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Those who heard Betty Anne and Kenneth's story when it first made the news in the Spring of 2001 could not help but be moved by the unbreakable bond and steadfast refusal to give up that led to a man being saved against all the odds. Among those people was director Tony Goldwyn, whose wife saw the story on TV and urged him to investigate the incredible tale further. Goldwyn – acclaimed for his portrait of a woman and a nation on the cusp of change in A WALK ON THE MOON – immediately saw in the Betty Anne‘s battle something quintessentially cinematic, a story that would break the mold of the typical courtroom drama to become an emotional detective story about family loyalty and determination.

Says Goldwyn, "Betty Anne was a woman who gave up so much for her deep faith and belief in her brother, who could just as easily have been guilty. The questions for me were: What is that bond about? What is it that allows us to grasp onto impossible hope with those we love?"

These pivotal questions would lead Goldwyn on a nine-year journey of his own to capture Betty Anne's dedication to Kenny on film. Goldwyn's mission began with seeking the rights to the story, which had been acquired by New York-based filmmaker Andrew S. Karsch, who would come on board as the film‘s producer along with Andrew Sugerman.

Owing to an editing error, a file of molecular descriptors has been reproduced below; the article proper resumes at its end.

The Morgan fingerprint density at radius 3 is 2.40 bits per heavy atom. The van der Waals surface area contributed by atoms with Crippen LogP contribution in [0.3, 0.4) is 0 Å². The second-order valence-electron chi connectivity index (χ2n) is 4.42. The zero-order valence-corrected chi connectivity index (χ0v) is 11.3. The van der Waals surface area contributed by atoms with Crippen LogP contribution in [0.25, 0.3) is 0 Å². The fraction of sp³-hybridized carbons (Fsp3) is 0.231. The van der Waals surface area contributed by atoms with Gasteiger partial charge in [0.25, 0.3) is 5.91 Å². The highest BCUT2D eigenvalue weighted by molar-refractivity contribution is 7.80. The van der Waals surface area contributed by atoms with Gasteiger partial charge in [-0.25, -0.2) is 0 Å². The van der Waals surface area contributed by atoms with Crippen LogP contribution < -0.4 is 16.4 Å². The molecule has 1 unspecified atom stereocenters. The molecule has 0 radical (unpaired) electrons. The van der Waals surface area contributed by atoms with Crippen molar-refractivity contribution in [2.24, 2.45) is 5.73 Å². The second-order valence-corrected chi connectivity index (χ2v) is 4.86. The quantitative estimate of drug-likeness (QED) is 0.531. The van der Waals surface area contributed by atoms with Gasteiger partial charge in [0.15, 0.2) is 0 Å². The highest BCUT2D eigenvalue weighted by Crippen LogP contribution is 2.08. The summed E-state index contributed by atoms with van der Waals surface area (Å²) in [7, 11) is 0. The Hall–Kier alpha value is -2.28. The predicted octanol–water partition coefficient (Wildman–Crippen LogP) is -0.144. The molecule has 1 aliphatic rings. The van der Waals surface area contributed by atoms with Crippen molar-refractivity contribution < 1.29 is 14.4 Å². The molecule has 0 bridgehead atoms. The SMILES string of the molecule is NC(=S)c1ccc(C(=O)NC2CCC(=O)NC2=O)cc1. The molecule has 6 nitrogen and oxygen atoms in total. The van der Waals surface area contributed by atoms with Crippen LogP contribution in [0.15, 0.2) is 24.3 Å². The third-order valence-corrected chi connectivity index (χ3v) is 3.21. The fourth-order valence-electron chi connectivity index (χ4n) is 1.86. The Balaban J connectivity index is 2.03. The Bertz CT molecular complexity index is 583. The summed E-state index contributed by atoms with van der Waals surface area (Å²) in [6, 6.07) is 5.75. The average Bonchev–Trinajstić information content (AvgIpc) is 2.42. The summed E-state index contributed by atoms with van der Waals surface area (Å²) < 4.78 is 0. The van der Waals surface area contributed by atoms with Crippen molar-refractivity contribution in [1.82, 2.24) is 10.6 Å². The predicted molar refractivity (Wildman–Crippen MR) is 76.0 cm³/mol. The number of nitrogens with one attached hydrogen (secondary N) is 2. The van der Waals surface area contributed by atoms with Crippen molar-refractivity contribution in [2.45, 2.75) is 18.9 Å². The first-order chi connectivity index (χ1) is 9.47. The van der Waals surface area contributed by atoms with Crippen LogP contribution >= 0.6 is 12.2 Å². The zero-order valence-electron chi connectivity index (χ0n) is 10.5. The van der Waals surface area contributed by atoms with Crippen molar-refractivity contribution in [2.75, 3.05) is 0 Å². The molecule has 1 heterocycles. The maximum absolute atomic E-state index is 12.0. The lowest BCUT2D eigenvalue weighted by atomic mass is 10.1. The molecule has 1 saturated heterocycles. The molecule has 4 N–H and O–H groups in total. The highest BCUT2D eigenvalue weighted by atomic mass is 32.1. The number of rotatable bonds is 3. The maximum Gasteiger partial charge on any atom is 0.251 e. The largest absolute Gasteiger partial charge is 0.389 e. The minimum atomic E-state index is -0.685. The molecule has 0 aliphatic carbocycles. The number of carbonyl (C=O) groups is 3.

Then Goldwyn dove into research, travelling to the Waters‘ home town in Rhode Island, researching who Betty Anne and Kenny really were and how they forged the bond that held them together through such an epic struggle. Although they were often separated in different foster homes as children, they always held onto their love for one another.

Goldwyn knew the basic facts of the case. In 1980, Massachusetts diner waitress Katharina Brow was found murdered in her trailer home, stabbed multiple times and robbed of $1,800 dollars. Early on, Kenny Waters, who lived near Brow and had a reputation as a troublesome kid, was questioned, and unequivocally said he was not involved. But two years later the confessions of two ex-girlfriends – who each claimed he admitted to the crime – helped to seal his conviction for murder, despite the lack of concrete evidence, and he received a life sentence without parole.

Yet Betty Anne never believed her brother was guilty, no matter what anyone - including a jury - might have said. Driven now to get him out of jail, and clear his name of the accusations that made no sense to her -- yet with no money for high-priced lawyers -- she made a daring leap for a woman with no job and two kids. She steadfastly continued her quest on the slim hope that if she could just get him an appeal and could just show the witnesses were coerced into lying, her brother might have a shot at freedom.

Goldwyn recalls, "I felt that Betty Anne‘s was the kind of story that people are hungry for right now -- not about personal gain or naked ambition, but about one person acting purely out of commitment to another human being."

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